The mayor’s deputy chief of staff for operations said computer and email access is back for about 35 percent of some 10,000 municipal employees, roughly four weeks after they were locked out by a ransomware attack.
Sheryl Goldstein, who Bernard C. “Jack” Young picked to oversee the recovery process from the May 7 Robbinhood attack, said at City Hall Tuesday morning that there’s been “a big push since last week” to re-authenticate employees with new passwords. “We are hopeful that we will be close to 90 percent complete by the end of this week.”
Goldstein also offered a small update for those unlucky drivers saddled with recent parking and traffic tickets they can’t pay due to systems being down. The city has recovered digital records of such fines beginning May 4, meaning drivers can now go pay them in-person. (Congratulations?) Drivers were previously only able to pay debts from before that date.
Goldstein asked that those who do come down to the Abel Wolman Building to pay still bring some physical documentation of their fines, if possible. As with water and other city-administered services, online bill-paying remains a non-option.
Young called today’s presser to demonstrate that Baltimore is functioning OK, weeks after being crippled by hackers who left an eerie ransom note on city employees’ work computers. They demanded 13 bitcoins from the city to restore server access, equal to somewhere between $70,000 and $105,000 under recent exchange rates. Leaders have declined to pay, saying it sets a poor precedent for governments around the country.
Instead, as Baltimore Finance Director Henry Raymond reiterated today, the cost of the attack will be a projected $18 million. That breaks down to $10 million for the “repair and rebuild of our network,” Raymond said, and $8 million in lost revenue and fines.
That $18 million figure is the “best estimate” so far to deal with a situation that’s now entering its fifth week,” Raymond added. “If it goes above that, we’ll re-analyze it and we will address it. It’s a cost that we will have to bear if it goes above, and we’ll monitor it daily.”
Even so, he assured it’s all been “manageable,” with no foreseen effects on the city’s fiscal 2020 budget and ongoing negotiations. Tax bills are still scheduled to go out as scheduled on July 1, Baltimore’s AA bond rating is staying strong and bond sales still happening as planned in recent weeks.
Finance has kept collecting revenues, paying vendors and contractors and processing liens and recording new deeds for real estate transactions. The May 13 tax sale for this fiscal year came and went “without incident,” he added.
Housing and Community Development Commissioner Michael Braverman offered similar, brief assurances, noting permitting and licensing systems remain operational, and inspections are still happening. And Erin Sherr, the city’s procurement officer, said Citibuy “has been fully functional during this event,” with vendors and contractors able to invoice payroll the good-old-fashioned way—via snail mail or fax–and records being updated online within a day or two.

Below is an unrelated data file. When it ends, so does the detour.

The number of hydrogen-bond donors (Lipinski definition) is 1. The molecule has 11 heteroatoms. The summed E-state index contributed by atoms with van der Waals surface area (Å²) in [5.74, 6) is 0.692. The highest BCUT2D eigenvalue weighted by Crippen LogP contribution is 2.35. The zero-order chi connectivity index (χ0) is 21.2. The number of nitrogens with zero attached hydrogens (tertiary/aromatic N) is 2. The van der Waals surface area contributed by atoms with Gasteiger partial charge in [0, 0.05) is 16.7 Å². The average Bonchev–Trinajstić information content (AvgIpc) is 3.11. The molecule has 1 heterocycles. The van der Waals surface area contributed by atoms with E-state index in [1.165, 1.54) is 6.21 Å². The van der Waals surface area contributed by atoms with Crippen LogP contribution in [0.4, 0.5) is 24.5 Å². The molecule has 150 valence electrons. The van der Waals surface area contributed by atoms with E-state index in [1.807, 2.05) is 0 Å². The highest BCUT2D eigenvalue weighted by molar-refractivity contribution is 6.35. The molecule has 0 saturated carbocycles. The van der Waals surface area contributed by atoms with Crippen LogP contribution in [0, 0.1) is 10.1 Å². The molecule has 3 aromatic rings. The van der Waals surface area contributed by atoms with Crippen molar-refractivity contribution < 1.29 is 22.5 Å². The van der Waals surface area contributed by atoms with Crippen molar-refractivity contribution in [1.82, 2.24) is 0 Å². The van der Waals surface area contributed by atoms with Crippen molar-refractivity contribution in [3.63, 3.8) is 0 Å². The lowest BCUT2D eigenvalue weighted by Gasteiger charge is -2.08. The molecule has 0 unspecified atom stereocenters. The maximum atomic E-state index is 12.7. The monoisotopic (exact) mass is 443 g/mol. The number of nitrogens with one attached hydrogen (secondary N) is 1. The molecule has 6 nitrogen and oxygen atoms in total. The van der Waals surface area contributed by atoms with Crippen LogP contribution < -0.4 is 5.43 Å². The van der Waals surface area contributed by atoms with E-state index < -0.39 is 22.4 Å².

Rudy Chow, director of Baltimore’s Department of Public Works, advised waste and drinking water systems are functioning normally, and meters are still recording household use. However, bill payers may be seeing larger bills when they do finally arrive, he said, since they’ll cover a longer period than the regular monthly window. Chow offered that folks can pre-pay what they normally would for their monthly water and sewer service, or hold off and wait for the actual total to arrive. Late fees remain suspended.
These updates come as investigators probe the cause of the attack. The New York Times reported hackers used a National Security Agency-developed cyberweapon called EternalBlue, but Congressman C.A. Dutch Ruppersberger said late Friday that NSA officials told him that was not the case. Sen. Chris Van Hollen and others said as much on Monday after another briefing, and even specified that “current evidence suggests the city’s network was infected via a phishing effort.”
Goldstein declined to comment on that development today, nodding to the ongoing FBI and city investigation. “I think we’re all really just focused on the operations of this city and moving the city forward.”
But she did offer something of a response to critics who’ve argued it’s much better to pay a $75,000 or $100,000 ransom to a collective of hackers than spend $18 million in taxpayer dollars on the recovery. She said the feds have advised Baltimore not to pay up.
“The data shows you have less than a 50-50 chance of getting your data back if you pay the ransom,” she said, “and even if you do pay the ransom, you still have to go within your system and make sure that they’re out of it. You couldn’t just bring it back up and believe that they were gone.”
“We’d be bearing much of these costs regardless,” she added.
In light of this and other recent ransomware attacks around the country, the U.S. Conference of Mayors, of which Young is a member, is passing a resolution calling on cities not to pay up if hit by ransomware. “De-incentivizing these attacks” is one of the stated goals.
This story has been updated.
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